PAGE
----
1982 Finnish presidential election

Two-stage presidential elections were held in Finland in January 1982. The public elected presidential electors to an electoral college on 17 and 18 January.[1] They in turn elected the President. The result was a victory for Mauno Koivisto, the first member of the Social Democratic Party to be elevated to the country's highest post, and his election meant the full integration of Social Democrats into Finnish public life and an end to the postwar dominance of the Centre Party.

1982 Finnish presidential election

← 1978 17–18 January 1982 1988 →
  Mauno Koivisto Harri Holkeri Johannes Virolainen
Candidate Mauno Koivisto Harri Holkeri Johannes Virolainen
Party Social Democratic National Coalition Centre
Electoral vote 167 58 53
Popular vote 1,370,314 593,271 534,515

  Kalevi Kivistö Jan-Magnus Jansson Helvi Sipila
Candidate Kalevi Kivistö Jan-Magnus Jansson Helvi Sipilä
Party Left Alliance Swedish People's Liberals
Electoral vote 11 11 1
Popular vote 348,359 121,519 56,070

President before election

Urho Kekkonen

Elected President

Mauno Koivisto
Social Democratic

President Koivisto was first elected in 1982.


Koivisto had been a leading public figure since the late 1960s, when he had served as Prime Minister for two years. During the 1970s, as governor of the Bank of Finland and, for a short time, as Minister of Finance, he had won the public's respect for the accuracy of his economic forecasts. His personality and considerable media astuteness also won him a very considerable personal popularity across party lines. Born in 1923 in Turku, the son of a carpenter, he fought bravely during World War II. After the war he returned to his native city, and through years of part-time study, earned a doctorate in sociology in 1956. He was active within the moderate wing of the SDP, yet did not seek an elective office. He began his banking career by directing a large employees' savings bank in Helsinki.

Summoned again in 1979 to serve as Prime Minister, Koivisto retained the public's esteem and became a strong potential candidate for the presidential election scheduled for 1984. Seen by Centre Party politicians as a threat to their party's hold on the presidency after Urho Kekkonen's inevitable retirement, Koivisto was pressured to resign in the spring of 1981. He refused, telling Kekkonen that he would continue as Prime Minister until a lack of parliamentary support for his government was shown. Koivisto's survival despite Kekkonen's challenge was seen by some observers as the end of an era in which the president had dominated Finnish public life.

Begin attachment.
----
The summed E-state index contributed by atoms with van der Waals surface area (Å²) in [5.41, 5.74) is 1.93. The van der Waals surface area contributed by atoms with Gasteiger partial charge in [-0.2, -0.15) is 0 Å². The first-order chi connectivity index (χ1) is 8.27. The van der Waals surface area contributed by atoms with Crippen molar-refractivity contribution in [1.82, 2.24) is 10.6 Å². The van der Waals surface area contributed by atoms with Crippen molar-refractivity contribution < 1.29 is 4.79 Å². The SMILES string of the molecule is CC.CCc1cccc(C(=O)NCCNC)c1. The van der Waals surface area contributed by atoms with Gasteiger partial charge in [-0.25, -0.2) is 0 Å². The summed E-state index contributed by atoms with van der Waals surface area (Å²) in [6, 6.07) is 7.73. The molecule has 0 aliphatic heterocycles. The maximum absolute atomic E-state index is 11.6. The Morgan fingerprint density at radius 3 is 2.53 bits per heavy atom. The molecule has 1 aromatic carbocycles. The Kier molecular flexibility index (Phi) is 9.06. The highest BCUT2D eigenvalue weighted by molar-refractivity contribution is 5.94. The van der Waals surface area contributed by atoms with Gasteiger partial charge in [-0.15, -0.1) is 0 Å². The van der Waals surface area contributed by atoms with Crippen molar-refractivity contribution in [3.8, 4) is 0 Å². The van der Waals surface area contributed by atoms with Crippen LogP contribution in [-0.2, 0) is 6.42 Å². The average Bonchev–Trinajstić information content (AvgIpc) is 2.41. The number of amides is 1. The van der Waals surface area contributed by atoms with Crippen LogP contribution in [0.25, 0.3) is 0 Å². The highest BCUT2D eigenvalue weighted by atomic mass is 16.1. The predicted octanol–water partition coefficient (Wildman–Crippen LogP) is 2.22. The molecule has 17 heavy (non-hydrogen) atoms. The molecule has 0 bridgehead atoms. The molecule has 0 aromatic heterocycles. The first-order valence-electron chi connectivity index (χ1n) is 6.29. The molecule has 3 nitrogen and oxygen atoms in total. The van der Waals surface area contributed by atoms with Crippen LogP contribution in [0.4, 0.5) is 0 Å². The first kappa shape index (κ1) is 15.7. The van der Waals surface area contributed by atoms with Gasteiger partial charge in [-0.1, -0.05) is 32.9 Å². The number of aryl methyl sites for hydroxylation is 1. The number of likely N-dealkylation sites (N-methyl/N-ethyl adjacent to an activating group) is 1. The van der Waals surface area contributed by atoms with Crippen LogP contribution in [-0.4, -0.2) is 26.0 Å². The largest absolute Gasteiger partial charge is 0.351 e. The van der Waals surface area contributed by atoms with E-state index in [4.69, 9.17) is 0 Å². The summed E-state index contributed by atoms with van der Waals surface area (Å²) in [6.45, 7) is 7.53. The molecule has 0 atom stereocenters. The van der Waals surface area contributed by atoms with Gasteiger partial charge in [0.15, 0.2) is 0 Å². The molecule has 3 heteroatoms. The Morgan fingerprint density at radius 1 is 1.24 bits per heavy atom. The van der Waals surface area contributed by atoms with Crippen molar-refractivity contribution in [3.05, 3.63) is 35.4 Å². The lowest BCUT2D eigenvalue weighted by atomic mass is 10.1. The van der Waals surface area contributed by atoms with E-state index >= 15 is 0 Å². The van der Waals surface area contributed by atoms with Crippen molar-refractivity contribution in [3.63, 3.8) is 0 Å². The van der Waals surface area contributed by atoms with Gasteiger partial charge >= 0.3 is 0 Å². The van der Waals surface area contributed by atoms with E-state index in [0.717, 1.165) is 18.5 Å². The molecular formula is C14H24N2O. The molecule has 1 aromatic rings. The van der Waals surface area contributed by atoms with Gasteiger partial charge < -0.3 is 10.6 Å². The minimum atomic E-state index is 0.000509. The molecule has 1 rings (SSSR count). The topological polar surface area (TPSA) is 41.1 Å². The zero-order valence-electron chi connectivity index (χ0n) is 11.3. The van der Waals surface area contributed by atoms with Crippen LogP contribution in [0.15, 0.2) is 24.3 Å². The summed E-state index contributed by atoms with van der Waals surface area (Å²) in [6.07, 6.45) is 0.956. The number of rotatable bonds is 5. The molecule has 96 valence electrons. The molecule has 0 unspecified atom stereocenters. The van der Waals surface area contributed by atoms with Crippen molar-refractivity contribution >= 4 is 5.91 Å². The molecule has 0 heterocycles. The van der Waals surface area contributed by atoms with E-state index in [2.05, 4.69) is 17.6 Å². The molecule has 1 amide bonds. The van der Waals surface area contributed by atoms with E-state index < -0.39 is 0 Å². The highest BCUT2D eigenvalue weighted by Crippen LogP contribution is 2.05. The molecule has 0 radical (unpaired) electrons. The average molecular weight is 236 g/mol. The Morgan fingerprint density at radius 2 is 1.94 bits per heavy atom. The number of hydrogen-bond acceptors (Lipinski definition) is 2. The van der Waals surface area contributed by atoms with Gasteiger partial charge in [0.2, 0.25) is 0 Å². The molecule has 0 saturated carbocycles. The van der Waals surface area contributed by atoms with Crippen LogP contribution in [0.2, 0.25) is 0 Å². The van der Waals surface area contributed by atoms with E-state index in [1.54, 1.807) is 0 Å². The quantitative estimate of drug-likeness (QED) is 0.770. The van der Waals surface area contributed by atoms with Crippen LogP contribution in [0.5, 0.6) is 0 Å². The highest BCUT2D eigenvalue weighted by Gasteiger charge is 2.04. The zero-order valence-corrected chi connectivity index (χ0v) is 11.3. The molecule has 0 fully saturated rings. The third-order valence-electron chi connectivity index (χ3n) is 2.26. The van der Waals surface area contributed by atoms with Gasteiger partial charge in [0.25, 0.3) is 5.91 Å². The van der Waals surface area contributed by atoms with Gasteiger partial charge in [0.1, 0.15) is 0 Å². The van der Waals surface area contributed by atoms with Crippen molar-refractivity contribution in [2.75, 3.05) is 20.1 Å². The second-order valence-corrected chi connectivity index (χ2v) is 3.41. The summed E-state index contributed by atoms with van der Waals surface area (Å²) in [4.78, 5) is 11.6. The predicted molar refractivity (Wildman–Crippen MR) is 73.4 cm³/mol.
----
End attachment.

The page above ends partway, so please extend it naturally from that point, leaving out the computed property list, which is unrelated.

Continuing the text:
In autumn 1981 failing health forced Kekkonen to resign the presidency, and Koivisto assumed the duties of the office until the presidential election set for January 1982, two years ahead of schedule. He won handily, with the Social Democratic Party receiving 43% of the votes with a turnout of 81.3% --and 145 of the electors. With the support of some electors pledged to the Finnish People's Democratic League candidate, he won, with 167 votes, on the first ballot of the electoral college. His popularity remained high during his first term, and he easily won re-election in 1988.[2]


Popular voteEdit

Social Democratic Party1,370,31443.13144
National Coalition Party593,27118.6758
Centre Party534,51516.8253
Finnish People's Democratic League348,35910.9632
Swedish People's Party121,5193.8211
Finnish Rural Party71,9472.261
Finnish Christian League59,8851.880
Åland Coalition11,1190.351
Constitutional Right Party9,5320.300
Finnish People's Unity Party9940.030
Valid votes3,177,52599.67
Invalid/blank votes10,5310.33
Total votes3,188,056100.00
Registered voters/turnout3,921,00581.31
Source: Nohlen & Stöver

Electoral collegeEdit

CandidatePartyFirst roundSecond round
Mauno KoivistoSocial Democratic Party14548.1716755.48
Harri HolkeriNational Coalition Party5819.275819.27
Johannes VirolainenCentre Party5317.615317.61
Kalevi KivistöFinnish People's Democratic League3210.63113.65
Jan-Magnus JanssonSwedish People's Party113.65113.65
Helvi SipiläLiberals10.3310.33
Veikko VennamoFinnish Rural Party10.33
Raino WesterholmFinnish Christian League00.00
Source: Nohlen & Stöver


  1. ^ Dieter Nohlen & Philip Stöver (2010) Elections in Europe: A data handbook, p630 ISBN 978-3-8329-5609-7
  2. ^ Text from PD source: US Library of Congress: A Country Study: Finland, Library of Congress Call Number DL1012 .A74 1990.